Whereas it has long been assumed that competition plays a role in lexical selection in word production (e.g., Levelt, Roelofs, & Meyer, 1999), recently Finkbeiner and Caramazza (2006) argued against the competition assumption on the basis of their observation that visible distractors yield semantic interference in picture naming, whereas masked distractors yield semantic facilitation. We examined an alternative account of these findings that preserves the competition assumption. According to this account, the interference and facilitation effects of distractor words reflect whether or not distractors are strong enough to exceed a threshold for entering the competition process. We report two experiments in which distractor strength was manipulated by means of coactivation and visibility. Naming performance was assessed in terms of mean response time (RT) and RT distributions. In Experiment 1, with low coactivation, semantic facilitation was obtained from clearly visible distractors, whereas poorly visible distractors yielded no semantic effect. In Experiment 2, with high coactivation, semantic interference was obtained from both clearly and poorly visible distractors. These findings support the competition threshold account of the polarity of semantic effects in naming.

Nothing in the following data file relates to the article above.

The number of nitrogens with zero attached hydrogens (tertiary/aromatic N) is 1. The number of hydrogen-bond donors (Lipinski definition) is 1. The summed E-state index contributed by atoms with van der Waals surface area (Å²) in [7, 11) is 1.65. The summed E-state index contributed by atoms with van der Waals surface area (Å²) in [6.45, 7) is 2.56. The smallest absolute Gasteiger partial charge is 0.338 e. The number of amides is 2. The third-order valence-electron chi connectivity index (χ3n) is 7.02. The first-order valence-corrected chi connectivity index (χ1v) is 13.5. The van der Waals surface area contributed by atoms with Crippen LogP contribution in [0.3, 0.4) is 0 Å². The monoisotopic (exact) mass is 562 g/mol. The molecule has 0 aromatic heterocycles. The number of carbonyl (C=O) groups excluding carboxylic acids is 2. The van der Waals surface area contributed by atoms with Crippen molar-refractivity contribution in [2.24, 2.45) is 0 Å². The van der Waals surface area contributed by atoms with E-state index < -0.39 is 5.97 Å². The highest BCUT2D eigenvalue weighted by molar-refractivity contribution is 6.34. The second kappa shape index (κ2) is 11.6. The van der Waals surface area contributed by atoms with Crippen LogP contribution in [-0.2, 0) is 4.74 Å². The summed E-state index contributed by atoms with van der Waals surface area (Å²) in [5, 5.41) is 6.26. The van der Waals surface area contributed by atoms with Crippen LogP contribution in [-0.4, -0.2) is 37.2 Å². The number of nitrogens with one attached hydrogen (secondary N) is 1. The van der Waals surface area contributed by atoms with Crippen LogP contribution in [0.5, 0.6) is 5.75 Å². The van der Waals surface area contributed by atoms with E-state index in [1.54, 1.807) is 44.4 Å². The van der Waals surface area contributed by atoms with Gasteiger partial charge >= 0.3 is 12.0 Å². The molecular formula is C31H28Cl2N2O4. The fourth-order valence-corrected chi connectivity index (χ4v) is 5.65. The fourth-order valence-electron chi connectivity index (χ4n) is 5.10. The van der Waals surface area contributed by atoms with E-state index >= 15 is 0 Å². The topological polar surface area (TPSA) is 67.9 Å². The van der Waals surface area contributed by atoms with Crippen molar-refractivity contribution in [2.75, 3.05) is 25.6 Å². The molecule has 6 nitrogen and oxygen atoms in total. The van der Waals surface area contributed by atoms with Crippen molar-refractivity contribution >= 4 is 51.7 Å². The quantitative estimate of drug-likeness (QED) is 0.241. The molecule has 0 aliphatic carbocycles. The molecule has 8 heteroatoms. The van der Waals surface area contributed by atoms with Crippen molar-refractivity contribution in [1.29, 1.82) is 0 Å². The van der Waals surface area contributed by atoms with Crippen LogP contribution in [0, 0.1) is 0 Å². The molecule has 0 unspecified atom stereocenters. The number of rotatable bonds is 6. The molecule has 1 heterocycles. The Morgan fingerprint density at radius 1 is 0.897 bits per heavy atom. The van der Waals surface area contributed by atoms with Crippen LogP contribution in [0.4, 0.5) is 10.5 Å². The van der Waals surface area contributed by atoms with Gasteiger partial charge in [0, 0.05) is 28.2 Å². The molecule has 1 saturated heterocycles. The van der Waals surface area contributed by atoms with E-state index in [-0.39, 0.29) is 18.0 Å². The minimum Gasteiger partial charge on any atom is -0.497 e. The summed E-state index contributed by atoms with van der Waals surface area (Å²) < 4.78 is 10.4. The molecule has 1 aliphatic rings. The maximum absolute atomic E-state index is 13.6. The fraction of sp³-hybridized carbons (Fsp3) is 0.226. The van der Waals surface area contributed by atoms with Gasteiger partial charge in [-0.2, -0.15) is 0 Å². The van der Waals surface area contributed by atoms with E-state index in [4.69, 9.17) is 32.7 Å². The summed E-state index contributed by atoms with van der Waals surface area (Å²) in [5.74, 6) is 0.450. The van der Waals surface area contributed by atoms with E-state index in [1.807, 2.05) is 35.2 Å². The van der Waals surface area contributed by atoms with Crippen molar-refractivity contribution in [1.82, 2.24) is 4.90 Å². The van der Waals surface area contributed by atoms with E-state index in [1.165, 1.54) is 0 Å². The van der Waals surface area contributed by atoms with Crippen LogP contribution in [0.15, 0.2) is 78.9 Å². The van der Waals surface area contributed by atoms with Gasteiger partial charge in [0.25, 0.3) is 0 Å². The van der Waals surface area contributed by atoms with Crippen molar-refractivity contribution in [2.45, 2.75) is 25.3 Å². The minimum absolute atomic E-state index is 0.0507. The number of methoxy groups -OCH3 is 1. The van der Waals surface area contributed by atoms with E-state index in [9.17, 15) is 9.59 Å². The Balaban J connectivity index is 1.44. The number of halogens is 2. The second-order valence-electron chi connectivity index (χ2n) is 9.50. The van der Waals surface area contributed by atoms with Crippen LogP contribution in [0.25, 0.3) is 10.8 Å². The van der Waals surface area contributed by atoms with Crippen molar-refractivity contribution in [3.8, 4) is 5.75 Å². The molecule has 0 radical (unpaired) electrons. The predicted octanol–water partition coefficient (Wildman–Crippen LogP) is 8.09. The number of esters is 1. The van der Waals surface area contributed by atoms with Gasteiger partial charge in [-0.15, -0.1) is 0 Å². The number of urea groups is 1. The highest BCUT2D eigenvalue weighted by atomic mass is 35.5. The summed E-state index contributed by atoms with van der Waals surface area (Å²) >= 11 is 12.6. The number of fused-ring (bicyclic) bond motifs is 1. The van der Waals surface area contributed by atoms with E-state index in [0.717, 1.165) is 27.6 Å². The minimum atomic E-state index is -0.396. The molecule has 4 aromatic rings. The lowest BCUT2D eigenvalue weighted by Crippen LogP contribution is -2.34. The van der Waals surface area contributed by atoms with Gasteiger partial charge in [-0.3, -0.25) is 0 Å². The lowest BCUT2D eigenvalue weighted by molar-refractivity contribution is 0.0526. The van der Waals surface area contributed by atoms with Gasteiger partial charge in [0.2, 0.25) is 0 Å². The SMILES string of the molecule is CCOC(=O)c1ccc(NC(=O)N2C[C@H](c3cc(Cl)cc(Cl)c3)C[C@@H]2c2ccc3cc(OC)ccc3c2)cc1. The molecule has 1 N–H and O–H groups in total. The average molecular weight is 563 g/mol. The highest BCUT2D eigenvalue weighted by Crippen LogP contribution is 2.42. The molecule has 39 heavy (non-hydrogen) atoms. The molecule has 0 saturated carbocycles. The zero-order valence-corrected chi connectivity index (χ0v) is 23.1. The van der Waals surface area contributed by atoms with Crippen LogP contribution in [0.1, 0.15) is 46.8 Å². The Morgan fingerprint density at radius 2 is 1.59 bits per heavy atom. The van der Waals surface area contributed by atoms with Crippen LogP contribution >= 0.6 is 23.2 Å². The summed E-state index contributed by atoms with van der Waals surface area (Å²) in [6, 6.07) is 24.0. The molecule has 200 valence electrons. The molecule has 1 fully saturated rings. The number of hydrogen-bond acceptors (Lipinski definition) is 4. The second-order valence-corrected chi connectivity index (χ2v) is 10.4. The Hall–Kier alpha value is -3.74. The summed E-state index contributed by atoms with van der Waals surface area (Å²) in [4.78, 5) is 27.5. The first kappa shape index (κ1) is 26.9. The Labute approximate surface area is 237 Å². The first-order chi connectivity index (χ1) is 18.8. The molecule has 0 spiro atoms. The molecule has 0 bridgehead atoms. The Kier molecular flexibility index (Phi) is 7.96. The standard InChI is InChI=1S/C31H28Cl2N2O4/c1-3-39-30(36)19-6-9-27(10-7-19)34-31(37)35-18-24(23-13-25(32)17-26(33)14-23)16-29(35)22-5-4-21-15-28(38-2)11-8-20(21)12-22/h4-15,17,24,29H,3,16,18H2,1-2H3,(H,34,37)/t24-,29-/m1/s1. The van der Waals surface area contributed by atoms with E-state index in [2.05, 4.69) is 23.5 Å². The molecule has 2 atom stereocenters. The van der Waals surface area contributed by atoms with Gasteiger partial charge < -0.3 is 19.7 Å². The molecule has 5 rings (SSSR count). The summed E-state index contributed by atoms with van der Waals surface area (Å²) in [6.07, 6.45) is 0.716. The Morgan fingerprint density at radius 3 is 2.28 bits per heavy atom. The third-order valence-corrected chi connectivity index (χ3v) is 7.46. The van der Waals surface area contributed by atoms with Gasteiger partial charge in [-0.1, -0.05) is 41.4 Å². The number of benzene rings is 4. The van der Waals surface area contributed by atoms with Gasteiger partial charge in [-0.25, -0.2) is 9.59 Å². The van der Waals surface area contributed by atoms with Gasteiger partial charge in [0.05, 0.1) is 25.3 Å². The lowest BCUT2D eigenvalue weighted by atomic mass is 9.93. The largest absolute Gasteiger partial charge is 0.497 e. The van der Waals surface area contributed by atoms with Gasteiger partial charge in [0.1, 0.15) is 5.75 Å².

|JEP:HPP||Rejected after reviews||Major concerns regarding masking procedure|